Terrorism and political marketing [Archives:2005/860/Viewpoint]

July 18 2005

The Editorial Board
Now that the terrorists' trail in Sana'a has been postponed because the Judge has taken his annual “vacation”, the case is on halt. Nevertheless, it seems that judiciary vacations have taken a political trend off late. In Yemen, the judicial system takes leave for the month of Ramadan every year, however, it seems that “taking leave” for judges has been related to other occasions or needs. For example journalists and human rights activists have complained for long because of the unnecessary delay and elongation of al-Khaiwani's trial early this year. Followers of the trail were shocked when it was announced that the Judge suddenly went on leave to Mecca to perform Omra (visit to the holy places). As if he had nothing much to attend to, forgetting that a critical human rights case with international dimensions was on stake. Nevertheless this is just an opinion and perhaps this deduction is wrong. Consequently, now that the current terrorists' trail is on halt as well, which triggers questions whether there are further implications to the timing, especially that it is not usual for judges to take their annual leave this time of year.

Yemen as a country has been adamant in fighting terrorism and eliminating terrorist groups. Most of these attempts have been promoted internationally and the Yemeni government has clearly stated its position in the “war against terrorism” movement, naturally on the United States of America's side. Simultaneously, Yemen as a government also has a number of demands in this regards from the supreme power of the world or as known in this context “the strategic ally”, these demands include release of Yemeni detainees in Guantanamo and pressure to surrender Sheikh Mohammed al-Muaid who is accused of terrorism and remains in USA custody currently.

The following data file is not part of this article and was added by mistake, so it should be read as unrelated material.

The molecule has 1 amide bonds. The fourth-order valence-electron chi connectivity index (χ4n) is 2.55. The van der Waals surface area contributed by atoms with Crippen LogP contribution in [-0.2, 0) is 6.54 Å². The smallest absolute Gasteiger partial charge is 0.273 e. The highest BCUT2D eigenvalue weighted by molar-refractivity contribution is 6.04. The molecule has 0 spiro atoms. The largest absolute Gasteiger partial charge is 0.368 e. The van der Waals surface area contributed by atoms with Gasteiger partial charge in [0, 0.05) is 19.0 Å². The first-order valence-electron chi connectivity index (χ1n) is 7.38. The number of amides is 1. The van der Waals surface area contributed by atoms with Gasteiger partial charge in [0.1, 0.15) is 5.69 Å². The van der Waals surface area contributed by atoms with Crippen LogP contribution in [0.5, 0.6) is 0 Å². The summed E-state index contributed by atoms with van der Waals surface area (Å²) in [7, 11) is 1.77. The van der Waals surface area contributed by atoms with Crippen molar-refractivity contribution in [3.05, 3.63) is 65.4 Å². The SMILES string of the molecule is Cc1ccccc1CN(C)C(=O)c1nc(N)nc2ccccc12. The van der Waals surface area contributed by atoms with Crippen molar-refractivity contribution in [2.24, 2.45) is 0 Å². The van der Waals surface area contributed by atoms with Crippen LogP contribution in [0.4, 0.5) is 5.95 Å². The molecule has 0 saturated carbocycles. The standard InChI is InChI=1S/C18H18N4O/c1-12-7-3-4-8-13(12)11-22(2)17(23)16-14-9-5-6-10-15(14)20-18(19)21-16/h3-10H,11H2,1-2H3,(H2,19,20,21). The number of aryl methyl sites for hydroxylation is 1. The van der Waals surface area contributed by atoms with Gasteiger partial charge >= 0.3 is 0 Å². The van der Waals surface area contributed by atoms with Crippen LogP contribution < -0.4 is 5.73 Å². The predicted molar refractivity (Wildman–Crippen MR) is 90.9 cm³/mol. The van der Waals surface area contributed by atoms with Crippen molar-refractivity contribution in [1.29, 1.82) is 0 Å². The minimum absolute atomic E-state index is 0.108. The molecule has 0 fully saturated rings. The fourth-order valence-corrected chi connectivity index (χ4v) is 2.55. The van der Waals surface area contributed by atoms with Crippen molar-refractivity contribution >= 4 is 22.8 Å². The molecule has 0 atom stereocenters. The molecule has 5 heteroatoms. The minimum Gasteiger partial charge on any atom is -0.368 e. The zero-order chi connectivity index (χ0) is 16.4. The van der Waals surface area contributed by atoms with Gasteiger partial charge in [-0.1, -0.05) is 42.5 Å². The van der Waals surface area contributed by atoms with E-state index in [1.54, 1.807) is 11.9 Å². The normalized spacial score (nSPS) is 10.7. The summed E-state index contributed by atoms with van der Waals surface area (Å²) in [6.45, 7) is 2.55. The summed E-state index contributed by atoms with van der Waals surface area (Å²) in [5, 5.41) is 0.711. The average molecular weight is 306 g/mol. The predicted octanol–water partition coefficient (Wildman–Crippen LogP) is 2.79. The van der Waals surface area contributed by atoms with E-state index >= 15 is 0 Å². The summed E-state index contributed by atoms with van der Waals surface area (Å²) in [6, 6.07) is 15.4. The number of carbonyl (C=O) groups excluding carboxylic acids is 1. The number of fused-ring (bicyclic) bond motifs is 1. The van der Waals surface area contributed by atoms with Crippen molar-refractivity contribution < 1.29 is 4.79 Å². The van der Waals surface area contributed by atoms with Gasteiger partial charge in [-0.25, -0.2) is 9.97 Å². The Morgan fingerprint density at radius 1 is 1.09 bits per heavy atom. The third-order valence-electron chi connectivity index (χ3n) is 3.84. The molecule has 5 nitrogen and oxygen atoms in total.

Moreover, the terrorists' trail that was supposed to be going on these days in Sana'a was over shadowed by the London bombing and would not have received the publicity the Yemeni government would have liked. Therefore, probably the decision to delay this issue until the international attention to Yemen's efforts in fighting terrorism is secured and once again Yemen's firm stance in fighting terrorism is highlighted. Why not? Especially that the Yemeni government has seriously taken extreme measures and went to great lengths in controlling and eliminating al-Qaida cells in Yemen. This was announced by Prime Minister Bajamal when he declared that “Yemen has been able to control al-Qaida organisation in Yemen”, with the exception of Sa'ada crises which was not appreciated internationally as a part of the anti-terrorism efforts.

Nevertheless, these are only speculations and the truth awaits the return of the judge from his vacation to be unveiled.